CANBERRA/SEOUL – Almost four years after the start of the global financial crisis, the world economy remains fragile and unemployment is unacceptably high. There are roughly 200 million unemployed people worldwide, including nearly 75 million young people. Growth is weakening in many countries, risks are mounting, and uncertainty has intensified, owing especially to events in Europe. Only swift and sustained recovery can stem the rise in the human cost of economic stagnation.
When the G-20 meets in Los Cabos, Mexico, on June 18-19, its challenge will be to shift public perceptions from pessimism and concern about the future to an optimistic mindset of growth and stability. We need resolute action to address the uncertainty confronting the global economy and to chart a path toward self-sustaining recovery and job creation.
We see two components to such a strategy. First, we need a clear message from Europe – the immediate source of global economic concern – that it is taking decisive steps to stabilize and strengthen its banks, and that it is focused on restoring growth while credibly committing itself to fiscal consolidation. A crucial element of restoring confidence in Europe is agreement on a “roadmap” for the eurozone to underpin its monetary union with a fiscal union and a banking union, including pan-European supervision and deposit insurance.
It is essential that Europe move quickly to ensure that its banks are adequately capitalized and backstopped. In this regard, we welcome the recent decision by Spain to seek financial assistance from the European Union to recapitalize its banks as required. Decisive steps to safeguard the banking sector’s health are necessary not only to reduce some of the risks that are preoccupying markets, but also because healthy financial institutions are vital for economic growth.
Europe must have credible fiscal-consolidation plans to restore debt sustainability, but it is also essential that it has a growth strategy that includes policies aimed at boosting investment, freeing up product and labor markets, deregulating business, promoting competition, and building skills. These reforms, including deeper institutional integration, will be politically difficult and their benefits will take time to become fully apparent; but setting a clear pathway will underpin public confidence in Europe’s long-term growth and cooperation.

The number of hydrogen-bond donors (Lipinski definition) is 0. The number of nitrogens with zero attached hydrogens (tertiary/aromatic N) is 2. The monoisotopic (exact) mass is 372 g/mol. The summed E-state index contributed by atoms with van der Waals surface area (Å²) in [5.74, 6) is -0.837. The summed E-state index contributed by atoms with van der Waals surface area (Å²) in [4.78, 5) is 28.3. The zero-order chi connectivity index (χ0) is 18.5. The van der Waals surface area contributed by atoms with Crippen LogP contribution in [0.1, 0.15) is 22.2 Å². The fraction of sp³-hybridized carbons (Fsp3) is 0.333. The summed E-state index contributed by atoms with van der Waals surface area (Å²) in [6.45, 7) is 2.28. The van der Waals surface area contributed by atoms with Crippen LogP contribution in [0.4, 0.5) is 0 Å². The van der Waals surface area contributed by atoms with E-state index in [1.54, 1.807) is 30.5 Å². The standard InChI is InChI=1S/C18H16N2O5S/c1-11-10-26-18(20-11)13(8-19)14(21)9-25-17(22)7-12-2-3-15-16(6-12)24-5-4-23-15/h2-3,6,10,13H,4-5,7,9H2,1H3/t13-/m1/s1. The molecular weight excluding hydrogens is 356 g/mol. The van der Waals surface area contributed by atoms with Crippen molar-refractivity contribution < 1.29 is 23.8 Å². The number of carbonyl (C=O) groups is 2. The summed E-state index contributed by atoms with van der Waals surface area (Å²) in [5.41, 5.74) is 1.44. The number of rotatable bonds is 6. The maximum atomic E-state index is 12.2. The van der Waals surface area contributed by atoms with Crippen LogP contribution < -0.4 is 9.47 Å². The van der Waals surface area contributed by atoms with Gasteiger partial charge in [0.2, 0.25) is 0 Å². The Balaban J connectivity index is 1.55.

We do not underestimate the magnitude of the reforms that Europe has achieved in recent years. Since the G-20’s meeting at Cannes last November, for example, Europe has increased its financial firewalls by €200 billion ($252 billion), restructured Greek debt, taken steps towards strengthening its banks and banking regulations, established rules for fiscal discipline, and implemented a range of labor- and product-market reforms.
But the magnitude of the challenges confronting Europe implies an urgent need for far more decisive reforms. We are confident that Europe will act together to meet these challenges, and we will continue to support such efforts, because European stability and growth matter for us all.
Second, we need a clear message from the G-20 that all of its members are delivering policies for strong, sustainable, and balanced growth. To be meaningful, the message must be backed up with action: G-20 members must demonstrate that their policies are clearly directed toward restoring economic growth and creating jobs, and that they will be accountable for meeting their commitments in full. And world leaders must be unambiguous about resisting protectionism and opening trade and investment.
In particular, we believe that an international agreement on trade facilitation is the right step, as it would reduce export and import costs and restore momentum to global trade liberalization. The G-20 must demonstrate in Los Cabos that reform of the International Monetary Fund is continuing. That means that countries must deliver on their commitment to increase IMF resources by more than $430 billion, and that the Fund’s quota and governance structure must reflect the ongoing global shifts in economic influence.
Economic growth and new jobs are crucial to improving people’s livelihoods now and to ensuring the prosperity of future generations. The reforms needed to secure these objectives are not easy, and change will not happen overnight. But the world expects the G-20 to deliver.